Stress, Hormones, and Weight Gain
Most people admit that when they're under stress, healthy eating habits can be difficult to maintain. Whether eating to fill an emotional need or grabbing fast food simply because there's no time to prepare something healthy, a stressed-out lifestyle is rarely a healthy one. But weight gain when under stress may also be at least partly due to the body's system of hormonal checks and balances, which can actually promote weight gain when you're stressed out, according to some researchers.
Cortisol is a critical hormone with many actions in the body. Normally, cortisol is secreted by the adrenal glands in a pattern called a diurnal variation, meaning that levels of cortisol in the bloodstream vary depending upon the time of day (normally, cortisol levels are highest in the early morning and lowest around midnight). Cortisol is important for the maintenance of blood pressure as well as the provision of energy for the body. Cortisol stimulates fat and carbohydrate metabolism for fast energy, and stimulates insulin release and maintenance of blood sugar levels. The end result of these actions can be an increase in appetite.
Cortisol has been termed the "stress hormone" because excess cortisol is secreted during times of physical or psychological stress, and the normal pattern of cortisol secretion (with levels highest in the early morning and lowest at night) can be altered. This disruption of cortisol secretion may not only promote weight gain, but it can also affect where you put on the weight. Some studies have shown that stress and elevated cortisol tend to cause fat deposition in the abdominal area rather than in the hips. This fat deposition has been referred to as "toxic fat" since abdominal fat deposition is strongly correlated with the development of cardiovascular disease including heart attacks and strokes.
Stress is certainly not the only reason having for abnormal levels of cortisol. A number of diseases and conditions can result in abnormal levels of cortisol in the bloodstream. Cushing's Syndrome is a term used by doctors to describe a condition in which various medical problems result in very high levels of cortisol, leading to changes in the body's appearance and function.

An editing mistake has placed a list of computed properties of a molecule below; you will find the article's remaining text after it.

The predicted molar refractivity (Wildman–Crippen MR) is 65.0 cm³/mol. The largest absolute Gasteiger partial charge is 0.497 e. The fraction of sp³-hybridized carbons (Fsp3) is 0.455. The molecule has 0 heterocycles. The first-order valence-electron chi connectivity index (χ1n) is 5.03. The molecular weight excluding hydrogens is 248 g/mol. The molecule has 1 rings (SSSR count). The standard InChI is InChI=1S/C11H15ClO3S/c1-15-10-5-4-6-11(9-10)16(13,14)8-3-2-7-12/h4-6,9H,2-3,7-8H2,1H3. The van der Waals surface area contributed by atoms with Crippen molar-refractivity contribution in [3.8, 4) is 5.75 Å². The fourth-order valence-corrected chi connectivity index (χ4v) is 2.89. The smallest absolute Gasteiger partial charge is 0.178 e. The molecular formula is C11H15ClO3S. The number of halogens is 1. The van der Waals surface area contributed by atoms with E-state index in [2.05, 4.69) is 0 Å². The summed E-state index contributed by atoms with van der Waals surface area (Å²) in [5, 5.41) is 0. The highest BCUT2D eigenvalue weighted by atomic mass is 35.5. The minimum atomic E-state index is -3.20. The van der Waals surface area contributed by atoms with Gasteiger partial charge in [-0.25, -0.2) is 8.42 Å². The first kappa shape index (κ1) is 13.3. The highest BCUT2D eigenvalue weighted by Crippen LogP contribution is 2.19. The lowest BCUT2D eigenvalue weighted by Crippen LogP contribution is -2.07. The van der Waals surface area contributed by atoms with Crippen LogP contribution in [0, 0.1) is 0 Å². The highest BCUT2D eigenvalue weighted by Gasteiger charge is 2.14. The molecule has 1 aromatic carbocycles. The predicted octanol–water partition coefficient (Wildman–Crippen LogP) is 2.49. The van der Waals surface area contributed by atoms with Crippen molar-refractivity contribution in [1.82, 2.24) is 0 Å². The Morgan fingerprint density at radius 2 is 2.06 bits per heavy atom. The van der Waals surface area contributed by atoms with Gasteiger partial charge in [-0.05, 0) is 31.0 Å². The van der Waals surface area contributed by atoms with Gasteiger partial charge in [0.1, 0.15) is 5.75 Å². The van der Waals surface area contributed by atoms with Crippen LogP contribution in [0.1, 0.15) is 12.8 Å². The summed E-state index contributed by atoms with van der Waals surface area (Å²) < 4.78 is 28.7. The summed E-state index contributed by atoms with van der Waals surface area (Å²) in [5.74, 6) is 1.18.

Weight gain or loss is dependent on a number of factors including resting metabolic rate, food intake, amount of exercise, and even the types of food consumed and the times of day food is consumed. Genetic factors also likely influence our metabolism and may explain some people's tendency to gain or lose weight more rapidly than others.
Whether or not a particular individual's stress levels will result in high cortisol levels and weight gain is not readily predictable. The amount of cortisol secreted in response to stress can vary among individuals, with some persons being innately more "reactive" to stressful events. Studies of women who tended to react to stress with high levels of cortisol secretion have shown that these women also tended to eat more when under stress than women who secreted less cortisol. Another study demonstrated that women who stored their excess fat in the abdominal area had higher cortisol levels and reported more lifestyle stress than women who stored fat primarily in the hips.
The diet industry has attempted to capitalize on findings from these studies by promoting dietary supplements claiming to lower cortisol and enhance weight loss. No independent studies published in respected, peer-reviewed medical journals have shown that these supplements have any value in cortisol reduction or weight loss. In fact, exercise is the best method for lowering cortisol levels that have risen in response to stress and has the added benefit of burning calories to stimulate weight loss.
References: Peeke PM, Chrousos GP. Hypercortisolism and Obesity. Ann NY Acad Sci 1995 Dec 29; 771:665-76. Epel ES, McEwen B, Seeman T, Matthews K, Castellazzo G, Brownell KD, Bell J, Ickovics JR. Stress and body shape: stress-induced cortisol secretion is consistently greater among women with central fat. Psychosom Med. 2000 Sep-Oct; 62(5):623-32.
Last Editorial Review: 2/27/2007
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